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  • August 2018 ATO impersonation scam report

    In the August 2018 ATO Impersonation scam report:

    • 4,366 scam reports were officially recorded this month, with 686 scam emails reported to
    • $117,060 was reported as being paid to scammers, with bitcoin ATM deposits accounting for 62% of payments and bank transfers for 22%
    • Clients who provided scammers with their personal identifying information (PII) totalled 45 percent.

    See also:

    Chart 1: Monthly comparison of reported ATO Impersonation scams

     Chart 1 shows a comparison between email and phone reports received each month to date in 2018. The number of emails reported: January 1461; February 1362; March 3850; April 1568; May 1349; June 1,268, July 1,135, August 686. The number of phone calls reported: January 1358; February 1718; March 2101; April 1809; May 1132; June 2,303, July 2,900, August 3680.

    Chart 2: Reported ATO impersonation scammer delivery methods

     Chart 2 shows a comparison between the most popular channels scammers used to contact people in August 2018. Of those reported phone calls or voice messages accounted for 86%; email accounted for 10%; and text message 4%.

    Chart 3: ATO Impersonation scammer payment methods

     Chart 3 shows the total amount paid, method of payment and number of people who paid scammers in August 2018. 14 paid $25817 into bank accounts 6 paid $2803 via credit card 9 paid $73600 via bitcoin  7 paid $11330 via iTunes 2 paid $3000 via a gift card 2 paid $509 via a different method.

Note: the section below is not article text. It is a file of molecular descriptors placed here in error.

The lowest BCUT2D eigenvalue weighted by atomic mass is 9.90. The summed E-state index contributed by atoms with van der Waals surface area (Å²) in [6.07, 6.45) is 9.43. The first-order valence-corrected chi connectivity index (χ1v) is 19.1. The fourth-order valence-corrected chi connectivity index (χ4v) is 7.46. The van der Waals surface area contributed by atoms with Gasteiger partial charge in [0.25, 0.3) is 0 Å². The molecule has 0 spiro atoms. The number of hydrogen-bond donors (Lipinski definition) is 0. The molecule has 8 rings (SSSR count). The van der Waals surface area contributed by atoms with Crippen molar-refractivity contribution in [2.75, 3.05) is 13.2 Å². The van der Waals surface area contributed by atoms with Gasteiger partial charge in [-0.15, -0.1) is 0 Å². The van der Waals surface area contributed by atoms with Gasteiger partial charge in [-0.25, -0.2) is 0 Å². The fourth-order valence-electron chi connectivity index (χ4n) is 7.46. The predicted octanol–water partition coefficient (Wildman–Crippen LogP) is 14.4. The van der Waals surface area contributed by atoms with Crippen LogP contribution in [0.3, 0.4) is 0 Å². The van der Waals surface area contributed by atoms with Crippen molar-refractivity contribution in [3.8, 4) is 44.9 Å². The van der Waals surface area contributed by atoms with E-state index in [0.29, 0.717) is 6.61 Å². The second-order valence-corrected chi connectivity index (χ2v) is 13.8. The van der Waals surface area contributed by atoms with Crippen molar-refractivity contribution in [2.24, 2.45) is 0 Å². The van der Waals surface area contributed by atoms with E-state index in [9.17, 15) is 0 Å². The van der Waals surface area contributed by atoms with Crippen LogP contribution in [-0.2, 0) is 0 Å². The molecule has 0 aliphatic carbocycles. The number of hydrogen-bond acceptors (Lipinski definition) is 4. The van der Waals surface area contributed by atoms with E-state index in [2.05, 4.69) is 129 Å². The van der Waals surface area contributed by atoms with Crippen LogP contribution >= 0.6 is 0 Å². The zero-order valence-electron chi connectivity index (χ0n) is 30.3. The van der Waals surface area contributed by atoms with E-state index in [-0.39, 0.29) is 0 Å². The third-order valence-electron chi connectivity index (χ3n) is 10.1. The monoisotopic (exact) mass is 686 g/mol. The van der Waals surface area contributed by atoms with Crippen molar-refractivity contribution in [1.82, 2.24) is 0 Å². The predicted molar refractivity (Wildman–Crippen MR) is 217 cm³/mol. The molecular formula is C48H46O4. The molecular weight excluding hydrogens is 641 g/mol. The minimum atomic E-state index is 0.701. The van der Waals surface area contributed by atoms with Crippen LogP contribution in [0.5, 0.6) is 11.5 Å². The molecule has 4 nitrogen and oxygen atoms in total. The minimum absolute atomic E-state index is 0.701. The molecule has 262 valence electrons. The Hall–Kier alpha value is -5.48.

What we're doing

    We continue to work with the community and organisations to provide targeted education and awareness campaigns on ATO impersonation scams. This includes providing organisations with scam awareness information to help in staff training.

    We saw the success of these education campaigns throughout August. A number of clients reported they had received an ATO impersonation scam call however when they attempted to purchase pre-paid gift cards and iTunes vouchers from supermarkets to pay the scammers the cashiers were able to educate them and prevent the loss of money at the point of sale.

    Next step:

    See also:

      Last modified: 02 Oct 2018QC 56912